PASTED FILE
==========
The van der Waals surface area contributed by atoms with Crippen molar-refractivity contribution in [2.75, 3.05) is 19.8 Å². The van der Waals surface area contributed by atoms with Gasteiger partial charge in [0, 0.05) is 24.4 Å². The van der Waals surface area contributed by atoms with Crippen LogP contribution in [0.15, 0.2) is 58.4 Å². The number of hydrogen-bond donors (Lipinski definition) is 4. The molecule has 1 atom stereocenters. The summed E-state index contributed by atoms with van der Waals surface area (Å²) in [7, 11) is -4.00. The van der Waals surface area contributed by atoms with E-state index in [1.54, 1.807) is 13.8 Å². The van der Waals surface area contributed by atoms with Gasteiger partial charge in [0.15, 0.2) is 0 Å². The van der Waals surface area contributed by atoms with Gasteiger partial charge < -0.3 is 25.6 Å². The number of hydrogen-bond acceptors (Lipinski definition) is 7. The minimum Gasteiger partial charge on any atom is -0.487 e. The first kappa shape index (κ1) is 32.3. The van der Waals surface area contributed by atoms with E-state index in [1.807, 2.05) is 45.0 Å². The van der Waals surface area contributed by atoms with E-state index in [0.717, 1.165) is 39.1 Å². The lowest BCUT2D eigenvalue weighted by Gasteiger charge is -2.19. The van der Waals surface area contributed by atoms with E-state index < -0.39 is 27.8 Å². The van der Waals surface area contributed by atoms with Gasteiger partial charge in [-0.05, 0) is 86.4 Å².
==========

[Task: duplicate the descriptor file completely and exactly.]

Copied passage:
The van der Waals surface area contributed by atoms with Crippen molar-refractivity contribution in [2.75, 3.05) is 19.8 Å². The van der Waals surface area contributed by atoms with Gasteiger partial charge in [0, 0.05) is 24.4 Å². The van der Waals surface area contributed by atoms with Crippen LogP contribution in [0.15, 0.2) is 58.4 Å². The number of hydrogen-bond donors (Lipinski definition) is 4. The molecule has 1 atom stereocenters. The summed E-state index contributed by atoms with van der Waals surface area (Å²) in [7, 11) is -4.00. The van der Waals surface area contributed by atoms with E-state index in [1.54, 1.807) is 13.8 Å². The van der Waals surface area contributed by atoms with Gasteiger partial charge in [0.15, 0.2) is 0 Å². The van der Waals surface area contributed by atoms with Gasteiger partial charge < -0.3 is 25.6 Å². The number of hydrogen-bond acceptors (Lipinski definition) is 7. The minimum Gasteiger partial charge on any atom is -0.487 e. The first kappa shape index (κ1) is 32.3. The van der Waals surface area contributed by atoms with E-state index in [1.807, 2.05) is 45.0 Å². The van der Waals surface area contributed by atoms with E-state index in [0.717, 1.165) is 39.1 Å². The lowest BCUT2D eigenvalue weighted by Gasteiger charge is -2.19. The van der Waals surface area contributed by atoms with E-state index < -0.39 is 27.8 Å². The van der Waals surface area contributed by atoms with Gasteiger partial charge in [-0.05, 0) is 86.4 Å².